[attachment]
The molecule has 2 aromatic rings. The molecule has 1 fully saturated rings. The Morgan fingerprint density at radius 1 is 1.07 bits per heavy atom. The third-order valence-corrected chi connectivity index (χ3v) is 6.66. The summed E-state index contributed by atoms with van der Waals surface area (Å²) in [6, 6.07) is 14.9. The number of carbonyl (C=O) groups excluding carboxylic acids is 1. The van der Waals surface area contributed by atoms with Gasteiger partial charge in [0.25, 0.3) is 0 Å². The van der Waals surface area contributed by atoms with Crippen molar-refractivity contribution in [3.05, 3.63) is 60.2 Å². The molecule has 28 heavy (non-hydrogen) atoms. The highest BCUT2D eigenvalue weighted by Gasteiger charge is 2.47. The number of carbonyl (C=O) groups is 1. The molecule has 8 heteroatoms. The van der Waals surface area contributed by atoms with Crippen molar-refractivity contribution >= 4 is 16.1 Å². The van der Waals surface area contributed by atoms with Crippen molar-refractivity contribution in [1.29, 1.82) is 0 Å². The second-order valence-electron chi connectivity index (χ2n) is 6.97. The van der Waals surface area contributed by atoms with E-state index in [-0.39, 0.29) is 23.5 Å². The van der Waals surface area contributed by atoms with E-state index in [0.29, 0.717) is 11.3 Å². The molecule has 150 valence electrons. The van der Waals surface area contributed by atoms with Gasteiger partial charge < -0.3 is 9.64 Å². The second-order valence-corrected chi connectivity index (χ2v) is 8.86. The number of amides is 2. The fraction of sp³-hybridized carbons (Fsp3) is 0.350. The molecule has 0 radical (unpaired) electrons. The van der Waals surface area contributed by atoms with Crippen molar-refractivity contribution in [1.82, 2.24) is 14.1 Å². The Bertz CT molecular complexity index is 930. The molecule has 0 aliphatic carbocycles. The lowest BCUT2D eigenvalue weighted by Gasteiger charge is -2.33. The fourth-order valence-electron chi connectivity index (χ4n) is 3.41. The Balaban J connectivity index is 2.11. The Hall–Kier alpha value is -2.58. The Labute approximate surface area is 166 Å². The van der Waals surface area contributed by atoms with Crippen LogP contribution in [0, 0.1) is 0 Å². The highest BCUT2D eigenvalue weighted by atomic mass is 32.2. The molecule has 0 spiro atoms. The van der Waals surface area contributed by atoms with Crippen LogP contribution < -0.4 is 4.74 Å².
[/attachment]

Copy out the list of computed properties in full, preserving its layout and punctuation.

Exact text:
The molecule has 2 aromatic rings. The molecule has 1 fully saturated rings. The Morgan fingerprint density at radius 1 is 1.07 bits per heavy atom. The third-order valence-corrected chi connectivity index (χ3v) is 6.66. The summed E-state index contributed by atoms with van der Waals surface area (Å²) in [6, 6.07) is 14.9. The number of carbonyl (C=O) groups excluding carboxylic acids is 1. The van der Waals surface area contributed by atoms with Gasteiger partial charge in [0.25, 0.3) is 0 Å². The van der Waals surface area contributed by atoms with Crippen molar-refractivity contribution in [3.05, 3.63) is 60.2 Å². The molecule has 28 heavy (non-hydrogen) atoms. The highest BCUT2D eigenvalue weighted by Gasteiger charge is 2.47. The number of carbonyl (C=O) groups is 1. The molecule has 8 heteroatoms. The van der Waals surface area contributed by atoms with Crippen molar-refractivity contribution >= 4 is 16.1 Å². The van der Waals surface area contributed by atoms with Crippen molar-refractivity contribution in [1.29, 1.82) is 0 Å². The second-order valence-electron chi connectivity index (χ2n) is 6.97. The van der Waals surface area contributed by atoms with E-state index in [-0.39, 0.29) is 23.5 Å². The van der Waals surface area contributed by atoms with E-state index in [0.29, 0.717) is 11.3 Å². The molecule has 150 valence electrons. The van der Waals surface area contributed by atoms with Gasteiger partial charge < -0.3 is 9.64 Å². The second-order valence-corrected chi connectivity index (χ2v) is 8.86. The number of amides is 2. The fraction of sp³-hybridized carbons (Fsp3) is 0.350. The molecule has 0 radical (unpaired) electrons. The van der Waals surface area contributed by atoms with Crippen molar-refractivity contribution in [1.82, 2.24) is 14.1 Å². The Bertz CT molecular complexity index is 930. The molecule has 0 aliphatic carbocycles. The lowest BCUT2D eigenvalue weighted by Gasteiger charge is -2.33. The fourth-order valence-electron chi connectivity index (χ4n) is 3.41. The Balaban J connectivity index is 2.11. The Hall–Kier alpha value is -2.58. The Labute approximate surface area is 166 Å². The van der Waals surface area contributed by atoms with Crippen LogP contribution in [0, 0.1) is 0 Å². The highest BCUT2D eigenvalue weighted by atomic mass is 32.2. The molecule has 0 spiro atoms. The van der Waals surface area contributed by atoms with Crippen LogP contribution < -0.4 is 4.74 Å².